It generally makes sense: more success is good; less success bad. Simple metric. Ensures taxpayers’ dollars are well invested. The Intelligence Advanced Research Projects Activity (IARPA)—all about “high-risk, high-payoff research programs to tackle some of the most difficult challenges of the agencies and disciplines”—turns that metric on its head. When it comes to research and development for the intelligence community, too much R&D success may spell failure.
REVOLUTIONARY, not just transformation
IARPA’s about building revolutionary capabilities. No. Really. We (too) often hear about programs and projects reaching for transformational outcomes. The “revolutionary outcomes” characterization is simply a product of rhetorical inflation. Transformation isn’t catchy enough. Let’s have a revolution! But revolutionary capabilities represents the bar at IARPA. They’re serious about it. IARPA R&D “is about taking risks rather than going for quick wins or sure bets,” announces its website. “In high-risk research,” IARPA continues, “failures are inevitable. Failure is acceptable so long as the failure isn’t due to a lack of technical or programmatic integrity and the results are fully documented.”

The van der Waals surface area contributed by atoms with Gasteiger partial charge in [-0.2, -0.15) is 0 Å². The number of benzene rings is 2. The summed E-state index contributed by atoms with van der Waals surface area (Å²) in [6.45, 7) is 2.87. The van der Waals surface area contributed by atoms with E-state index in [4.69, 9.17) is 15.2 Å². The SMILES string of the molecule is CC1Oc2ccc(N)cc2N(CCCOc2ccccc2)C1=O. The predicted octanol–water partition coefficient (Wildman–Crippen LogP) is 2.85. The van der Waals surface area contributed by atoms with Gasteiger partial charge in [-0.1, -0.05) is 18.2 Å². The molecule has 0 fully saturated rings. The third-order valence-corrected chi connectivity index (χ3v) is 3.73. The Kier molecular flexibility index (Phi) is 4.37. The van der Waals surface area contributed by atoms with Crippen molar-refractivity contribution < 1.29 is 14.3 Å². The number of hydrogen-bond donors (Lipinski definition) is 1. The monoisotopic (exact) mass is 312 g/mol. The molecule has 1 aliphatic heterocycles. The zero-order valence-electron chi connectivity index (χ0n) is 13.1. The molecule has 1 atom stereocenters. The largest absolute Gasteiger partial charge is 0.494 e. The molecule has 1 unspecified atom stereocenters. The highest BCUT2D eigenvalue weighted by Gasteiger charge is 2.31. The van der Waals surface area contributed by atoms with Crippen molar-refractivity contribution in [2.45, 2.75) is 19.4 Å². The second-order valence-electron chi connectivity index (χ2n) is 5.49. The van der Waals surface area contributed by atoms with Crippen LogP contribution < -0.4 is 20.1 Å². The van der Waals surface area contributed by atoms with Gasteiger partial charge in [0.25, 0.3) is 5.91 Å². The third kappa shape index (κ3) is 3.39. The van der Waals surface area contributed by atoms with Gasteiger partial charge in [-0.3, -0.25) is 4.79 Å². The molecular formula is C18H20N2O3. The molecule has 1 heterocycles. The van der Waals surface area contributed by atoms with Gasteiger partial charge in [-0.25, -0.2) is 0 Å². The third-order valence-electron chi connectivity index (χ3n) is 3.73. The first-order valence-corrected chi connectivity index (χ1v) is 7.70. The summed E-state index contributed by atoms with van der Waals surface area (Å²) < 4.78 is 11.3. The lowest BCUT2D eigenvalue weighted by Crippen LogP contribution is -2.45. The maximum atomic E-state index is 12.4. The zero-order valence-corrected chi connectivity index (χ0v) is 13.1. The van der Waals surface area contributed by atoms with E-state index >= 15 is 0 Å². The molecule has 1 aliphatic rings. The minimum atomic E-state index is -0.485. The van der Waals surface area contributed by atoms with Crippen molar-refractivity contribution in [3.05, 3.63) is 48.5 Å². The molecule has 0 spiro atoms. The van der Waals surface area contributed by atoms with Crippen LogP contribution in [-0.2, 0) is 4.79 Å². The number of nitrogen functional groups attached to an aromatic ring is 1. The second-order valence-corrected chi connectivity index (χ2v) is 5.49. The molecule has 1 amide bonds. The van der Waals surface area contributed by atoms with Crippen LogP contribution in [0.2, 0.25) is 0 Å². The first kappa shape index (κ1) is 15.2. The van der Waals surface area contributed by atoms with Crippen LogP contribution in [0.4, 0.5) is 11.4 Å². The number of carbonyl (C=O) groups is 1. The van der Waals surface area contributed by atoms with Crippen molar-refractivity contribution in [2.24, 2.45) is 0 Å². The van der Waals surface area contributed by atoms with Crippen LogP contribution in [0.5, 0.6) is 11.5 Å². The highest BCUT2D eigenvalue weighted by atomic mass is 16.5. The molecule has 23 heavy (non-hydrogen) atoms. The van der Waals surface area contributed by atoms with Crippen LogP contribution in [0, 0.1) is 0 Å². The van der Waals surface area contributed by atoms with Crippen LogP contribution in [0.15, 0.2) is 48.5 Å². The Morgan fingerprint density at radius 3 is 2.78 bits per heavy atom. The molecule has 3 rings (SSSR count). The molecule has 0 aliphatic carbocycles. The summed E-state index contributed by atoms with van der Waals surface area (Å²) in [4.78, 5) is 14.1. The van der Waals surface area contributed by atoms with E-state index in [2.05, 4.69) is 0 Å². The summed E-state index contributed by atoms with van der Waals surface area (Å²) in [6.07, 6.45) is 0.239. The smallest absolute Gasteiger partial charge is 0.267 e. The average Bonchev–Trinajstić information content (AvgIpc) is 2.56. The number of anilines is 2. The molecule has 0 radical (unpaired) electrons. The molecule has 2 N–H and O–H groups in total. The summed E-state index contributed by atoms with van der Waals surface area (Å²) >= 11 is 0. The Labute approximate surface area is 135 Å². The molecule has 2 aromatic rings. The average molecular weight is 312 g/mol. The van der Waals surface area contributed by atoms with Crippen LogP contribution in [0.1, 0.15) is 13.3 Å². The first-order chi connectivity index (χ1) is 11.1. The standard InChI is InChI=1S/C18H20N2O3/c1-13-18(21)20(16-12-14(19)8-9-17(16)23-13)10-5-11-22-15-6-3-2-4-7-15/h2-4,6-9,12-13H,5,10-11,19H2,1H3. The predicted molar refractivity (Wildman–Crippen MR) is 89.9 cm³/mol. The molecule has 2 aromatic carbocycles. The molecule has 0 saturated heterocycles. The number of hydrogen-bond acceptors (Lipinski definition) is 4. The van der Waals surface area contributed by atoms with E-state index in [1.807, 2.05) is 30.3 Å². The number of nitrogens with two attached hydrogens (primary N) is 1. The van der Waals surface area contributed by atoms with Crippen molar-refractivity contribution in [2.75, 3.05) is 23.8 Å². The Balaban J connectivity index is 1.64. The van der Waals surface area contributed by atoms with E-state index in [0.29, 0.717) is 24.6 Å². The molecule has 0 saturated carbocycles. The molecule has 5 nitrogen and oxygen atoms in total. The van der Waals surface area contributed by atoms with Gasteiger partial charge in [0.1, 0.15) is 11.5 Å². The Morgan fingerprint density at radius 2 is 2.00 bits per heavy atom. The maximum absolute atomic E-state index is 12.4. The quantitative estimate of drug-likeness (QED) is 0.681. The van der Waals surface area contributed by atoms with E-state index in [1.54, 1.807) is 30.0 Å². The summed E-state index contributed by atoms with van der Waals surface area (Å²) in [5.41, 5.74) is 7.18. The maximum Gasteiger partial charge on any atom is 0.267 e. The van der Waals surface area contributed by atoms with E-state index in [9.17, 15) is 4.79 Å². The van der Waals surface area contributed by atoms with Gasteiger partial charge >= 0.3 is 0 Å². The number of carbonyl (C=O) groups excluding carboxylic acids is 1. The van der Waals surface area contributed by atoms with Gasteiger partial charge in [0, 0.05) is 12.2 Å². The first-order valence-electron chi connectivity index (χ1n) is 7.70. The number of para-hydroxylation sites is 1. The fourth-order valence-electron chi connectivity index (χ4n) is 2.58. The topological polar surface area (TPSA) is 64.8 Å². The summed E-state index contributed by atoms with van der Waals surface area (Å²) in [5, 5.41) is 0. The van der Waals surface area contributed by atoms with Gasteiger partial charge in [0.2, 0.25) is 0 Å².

Embracing failure, however, doesn’t mean free-for-all. In fact, as Government Executive’s Charles Clark reports, productively embracing failure means hyper-scrutiny when it comes to progress on contract investments. Clark reports that Intelligence Advanced Research Projects Activity Director Jason Matheny, selected by DNI Clapper in 2015, spends most of time scrutinizing investments. Matheny tells Clark that “a fourth of [the IARPA] budget is test and evaluation.” While most agencies would sound the alarm if program failures dropped below the highest percentiles, Matheny, Clark reports, is uncomfortable with success rates most would consider just passing. “Matheny actually considers his team’s success rate too high,” Clark explains. “‘It’s at 70 percent, but should be at 50 percent’ . . . otherwise ‘the problems we’re picking’ are too easy.
The outcome of this kind of carefully managed ambition is noteworthy. “IARPA has transferred to intel agencies such products as Babel,” writes Clark, “which translates speech recognition software into any language within a week. There’s also Aladdin, a video recognition tool that augments searches on YouTube beyond the existing subject tags to locate, say, ISIS martyrdom videos.”
As much as we hear about transformational and revolutionary solutions we hear about leaders ostensibly willing to accept failure on the road to success. However, that approach means, as well, a good deal of moral courage. For Matheny and IARPA, that means “We’re proud of our failures, they’re not hidden but recorded, assuming they’re the product of ambition, not mismanagement.’” That mentality’s difficult to achieve, and as much as it’s about courage, it has to be about excellent management, devoted employees, and jaw-dropping results.
So while IARPA’s approach may not be right for every office, organization, and agency, it’s certainly worth seriously considering, it’s certainly worth carefully reflecting: are you just talking about failure, or are you really embracing it.